As we get older, we often develop small skin tags. About 50–60% of people over the age of 50 have them. Sometimes they run in families. Their medical name is fibro-epithelial polyps or achondrochordons.
Skin tags are soft lumps attached to the skin by a stalk. They are the same colour as your skin and are usually under 0.5 cm in size. They tend to occur in the armpits, neck and groins. You may have only one, but usually there are several.

They do not turn into cancer and they are not dangerous. However, they look unsightly and they can be a nuisance (catching on clothing or jewellery), so you may wish to get rid of them.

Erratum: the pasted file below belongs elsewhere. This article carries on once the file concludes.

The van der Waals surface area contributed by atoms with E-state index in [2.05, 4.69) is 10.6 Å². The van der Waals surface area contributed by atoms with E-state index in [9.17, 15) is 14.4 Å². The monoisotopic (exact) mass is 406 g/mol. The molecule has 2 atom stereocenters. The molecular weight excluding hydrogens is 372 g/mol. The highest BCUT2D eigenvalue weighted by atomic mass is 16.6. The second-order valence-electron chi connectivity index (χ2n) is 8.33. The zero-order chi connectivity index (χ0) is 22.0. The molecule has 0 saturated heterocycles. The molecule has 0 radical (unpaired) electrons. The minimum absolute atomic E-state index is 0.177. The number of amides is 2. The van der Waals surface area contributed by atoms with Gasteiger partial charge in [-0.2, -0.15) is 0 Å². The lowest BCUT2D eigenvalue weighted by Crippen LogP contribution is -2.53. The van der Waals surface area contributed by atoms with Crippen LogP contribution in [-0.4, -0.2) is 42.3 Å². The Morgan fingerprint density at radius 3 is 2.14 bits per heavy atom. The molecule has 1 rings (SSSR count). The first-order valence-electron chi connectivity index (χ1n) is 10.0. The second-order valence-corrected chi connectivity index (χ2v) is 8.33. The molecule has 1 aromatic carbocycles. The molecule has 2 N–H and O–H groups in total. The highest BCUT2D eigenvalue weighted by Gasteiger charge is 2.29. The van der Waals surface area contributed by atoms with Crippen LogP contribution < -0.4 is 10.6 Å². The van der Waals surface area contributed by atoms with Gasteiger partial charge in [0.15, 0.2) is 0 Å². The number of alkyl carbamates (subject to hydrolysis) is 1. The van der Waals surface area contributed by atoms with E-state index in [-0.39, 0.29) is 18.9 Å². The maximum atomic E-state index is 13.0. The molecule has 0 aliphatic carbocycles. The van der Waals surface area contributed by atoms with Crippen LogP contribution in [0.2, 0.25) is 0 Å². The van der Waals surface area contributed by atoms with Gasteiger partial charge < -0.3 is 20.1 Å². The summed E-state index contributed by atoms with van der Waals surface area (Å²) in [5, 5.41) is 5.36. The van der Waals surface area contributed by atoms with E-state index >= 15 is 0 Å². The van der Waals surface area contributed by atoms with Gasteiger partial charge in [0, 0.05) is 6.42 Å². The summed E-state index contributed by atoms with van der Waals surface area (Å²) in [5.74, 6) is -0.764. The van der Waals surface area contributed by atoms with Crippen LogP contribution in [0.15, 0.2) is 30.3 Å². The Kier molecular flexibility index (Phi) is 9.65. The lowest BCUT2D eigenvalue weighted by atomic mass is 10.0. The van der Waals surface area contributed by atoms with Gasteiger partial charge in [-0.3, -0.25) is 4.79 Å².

There is no way of preventing new skin tags developing, but your family doctor can deal with those that you already have. There are various ways of doing this, such as snipping them off (but do not try this yourself) or freezing with liquid nitrogen.


First published on:
Reviewed and edited by: Fiona Elliott
Last updated: December 2020

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